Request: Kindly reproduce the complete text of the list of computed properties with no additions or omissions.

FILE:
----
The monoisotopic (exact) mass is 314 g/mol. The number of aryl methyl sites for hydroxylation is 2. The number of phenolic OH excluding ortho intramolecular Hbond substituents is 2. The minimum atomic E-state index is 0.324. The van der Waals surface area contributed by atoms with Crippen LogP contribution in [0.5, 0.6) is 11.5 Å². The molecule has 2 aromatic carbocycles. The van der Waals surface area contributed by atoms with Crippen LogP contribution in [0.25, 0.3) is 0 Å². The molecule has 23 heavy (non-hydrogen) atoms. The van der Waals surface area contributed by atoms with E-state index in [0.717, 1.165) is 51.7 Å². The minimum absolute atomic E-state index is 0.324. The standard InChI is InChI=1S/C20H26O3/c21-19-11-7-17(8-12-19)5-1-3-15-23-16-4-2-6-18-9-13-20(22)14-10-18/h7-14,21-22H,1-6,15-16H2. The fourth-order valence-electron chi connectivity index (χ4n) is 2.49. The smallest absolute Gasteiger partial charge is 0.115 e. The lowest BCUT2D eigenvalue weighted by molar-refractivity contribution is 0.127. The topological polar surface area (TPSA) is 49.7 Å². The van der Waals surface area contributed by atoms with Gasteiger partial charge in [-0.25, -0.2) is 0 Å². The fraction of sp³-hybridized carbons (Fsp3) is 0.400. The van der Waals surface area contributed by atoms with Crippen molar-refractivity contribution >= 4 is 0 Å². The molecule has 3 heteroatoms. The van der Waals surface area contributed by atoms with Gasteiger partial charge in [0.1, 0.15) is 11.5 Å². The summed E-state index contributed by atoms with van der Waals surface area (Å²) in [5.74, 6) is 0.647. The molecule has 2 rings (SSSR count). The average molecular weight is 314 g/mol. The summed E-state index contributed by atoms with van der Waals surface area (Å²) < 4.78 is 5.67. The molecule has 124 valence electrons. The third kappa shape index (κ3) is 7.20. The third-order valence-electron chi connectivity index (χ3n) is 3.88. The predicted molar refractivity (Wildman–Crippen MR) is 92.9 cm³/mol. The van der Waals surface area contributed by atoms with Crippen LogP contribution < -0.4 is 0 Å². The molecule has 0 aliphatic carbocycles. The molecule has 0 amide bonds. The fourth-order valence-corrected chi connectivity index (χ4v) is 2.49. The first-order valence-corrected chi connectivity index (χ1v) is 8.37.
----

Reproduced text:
The monoisotopic (exact) mass is 314 g/mol. The number of aryl methyl sites for hydroxylation is 2. The number of phenolic OH excluding ortho intramolecular Hbond substituents is 2. The minimum atomic E-state index is 0.324. The van der Waals surface area contributed by atoms with Crippen LogP contribution in [0.5, 0.6) is 11.5 Å². The molecule has 2 aromatic carbocycles. The van der Waals surface area contributed by atoms with Crippen LogP contribution in [0.25, 0.3) is 0 Å². The molecule has 23 heavy (non-hydrogen) atoms. The van der Waals surface area contributed by atoms with E-state index in [0.717, 1.165) is 51.7 Å². The minimum absolute atomic E-state index is 0.324. The standard InChI is InChI=1S/C20H26O3/c21-19-11-7-17(8-12-19)5-1-3-15-23-16-4-2-6-18-9-13-20(22)14-10-18/h7-14,21-22H,1-6,15-16H2. The fourth-order valence-electron chi connectivity index (χ4n) is 2.49. The smallest absolute Gasteiger partial charge is 0.115 e. The lowest BCUT2D eigenvalue weighted by molar-refractivity contribution is 0.127. The topological polar surface area (TPSA) is 49.7 Å². The van der Waals surface area contributed by atoms with Gasteiger partial charge in [-0.25, -0.2) is 0 Å². The fraction of sp³-hybridized carbons (Fsp3) is 0.400. The van der Waals surface area contributed by atoms with Crippen molar-refractivity contribution >= 4 is 0 Å². The molecule has 3 heteroatoms. The van der Waals surface area contributed by atoms with Gasteiger partial charge in [0.1, 0.15) is 11.5 Å². The summed E-state index contributed by atoms with van der Waals surface area (Å²) in [5.74, 6) is 0.647. The molecule has 2 rings (SSSR count). The average molecular weight is 314 g/mol. The summed E-state index contributed by atoms with van der Waals surface area (Å²) < 4.78 is 5.67. The molecule has 124 valence electrons. The third kappa shape index (κ3) is 7.20. The third-order valence-electron chi connectivity index (χ3n) is 3.88. The predicted molar refractivity (Wildman–Crippen MR) is 92.9 cm³/mol. The van der Waals surface area contributed by atoms with Crippen LogP contribution < -0.4 is 0 Å². The molecule has 0 aliphatic carbocycles. The molecule has 0 amide bonds. The fourth-order valence-corrected chi connectivity index (χ4v) is 2.49. The first-order valence-corrected chi connectivity index (χ1v) is 8.37.